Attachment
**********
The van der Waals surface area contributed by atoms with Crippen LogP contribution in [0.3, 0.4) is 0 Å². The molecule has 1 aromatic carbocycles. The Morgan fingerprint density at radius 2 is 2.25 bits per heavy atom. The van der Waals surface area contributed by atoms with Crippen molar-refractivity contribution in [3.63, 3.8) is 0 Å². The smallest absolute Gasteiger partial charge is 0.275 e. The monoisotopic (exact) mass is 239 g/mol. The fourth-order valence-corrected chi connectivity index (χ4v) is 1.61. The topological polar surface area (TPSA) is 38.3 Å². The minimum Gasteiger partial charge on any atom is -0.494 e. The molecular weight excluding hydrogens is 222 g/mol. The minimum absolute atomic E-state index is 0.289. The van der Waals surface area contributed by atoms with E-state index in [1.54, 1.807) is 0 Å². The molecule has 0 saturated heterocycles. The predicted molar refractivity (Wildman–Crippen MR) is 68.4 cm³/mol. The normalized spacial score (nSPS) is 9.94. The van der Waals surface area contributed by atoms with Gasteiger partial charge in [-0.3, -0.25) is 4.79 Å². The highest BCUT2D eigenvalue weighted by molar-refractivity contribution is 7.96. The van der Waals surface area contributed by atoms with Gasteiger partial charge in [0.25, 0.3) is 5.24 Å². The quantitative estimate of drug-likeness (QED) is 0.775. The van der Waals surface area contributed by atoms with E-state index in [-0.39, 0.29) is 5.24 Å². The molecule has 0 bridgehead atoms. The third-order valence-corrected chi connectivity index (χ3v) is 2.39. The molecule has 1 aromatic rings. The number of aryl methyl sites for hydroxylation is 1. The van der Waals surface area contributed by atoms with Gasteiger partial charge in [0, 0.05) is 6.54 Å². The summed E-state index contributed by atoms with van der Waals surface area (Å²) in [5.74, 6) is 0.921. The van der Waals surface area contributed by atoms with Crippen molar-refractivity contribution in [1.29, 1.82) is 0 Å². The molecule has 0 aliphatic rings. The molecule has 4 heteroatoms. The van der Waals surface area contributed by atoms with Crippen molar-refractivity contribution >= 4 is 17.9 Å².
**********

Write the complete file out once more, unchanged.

The van der Waals surface area contributed by atoms with Crippen LogP contribution in [0.3, 0.4) is 0 Å². The molecule has 1 aromatic carbocycles. The Morgan fingerprint density at radius 2 is 2.25 bits per heavy atom. The van der Waals surface area contributed by atoms with Crippen molar-refractivity contribution in [3.63, 3.8) is 0 Å². The smallest absolute Gasteiger partial charge is 0.275 e. The monoisotopic (exact) mass is 239 g/mol. The fourth-order valence-corrected chi connectivity index (χ4v) is 1.61. The topological polar surface area (TPSA) is 38.3 Å². The minimum Gasteiger partial charge on any atom is -0.494 e. The molecular weight excluding hydrogens is 222 g/mol. The minimum absolute atomic E-state index is 0.289. The van der Waals surface area contributed by atoms with E-state index in [1.54, 1.807) is 0 Å². The molecule has 0 saturated heterocycles. The predicted molar refractivity (Wildman–Crippen MR) is 68.4 cm³/mol. The normalized spacial score (nSPS) is 9.94. The van der Waals surface area contributed by atoms with Gasteiger partial charge in [-0.3, -0.25) is 4.79 Å². The highest BCUT2D eigenvalue weighted by molar-refractivity contribution is 7.96. The van der Waals surface area contributed by atoms with Gasteiger partial charge in [0.25, 0.3) is 5.24 Å². The quantitative estimate of drug-likeness (QED) is 0.775. The van der Waals surface area contributed by atoms with E-state index in [-0.39, 0.29) is 5.24 Å². The molecule has 0 bridgehead atoms. The third-order valence-corrected chi connectivity index (χ3v) is 2.39. The molecule has 1 aromatic rings. The number of aryl methyl sites for hydroxylation is 1. The van der Waals surface area contributed by atoms with Gasteiger partial charge in [0, 0.05) is 6.54 Å². The summed E-state index contributed by atoms with van der Waals surface area (Å²) in [5.74, 6) is 0.921. The van der Waals surface area contributed by atoms with Crippen molar-refractivity contribution in [1.29, 1.82) is 0 Å². The molecule has 0 aliphatic rings. The molecule has 4 heteroatoms. The van der Waals surface area contributed by atoms with Crippen molar-refractivity contribution >= 4 is 17.9 Å².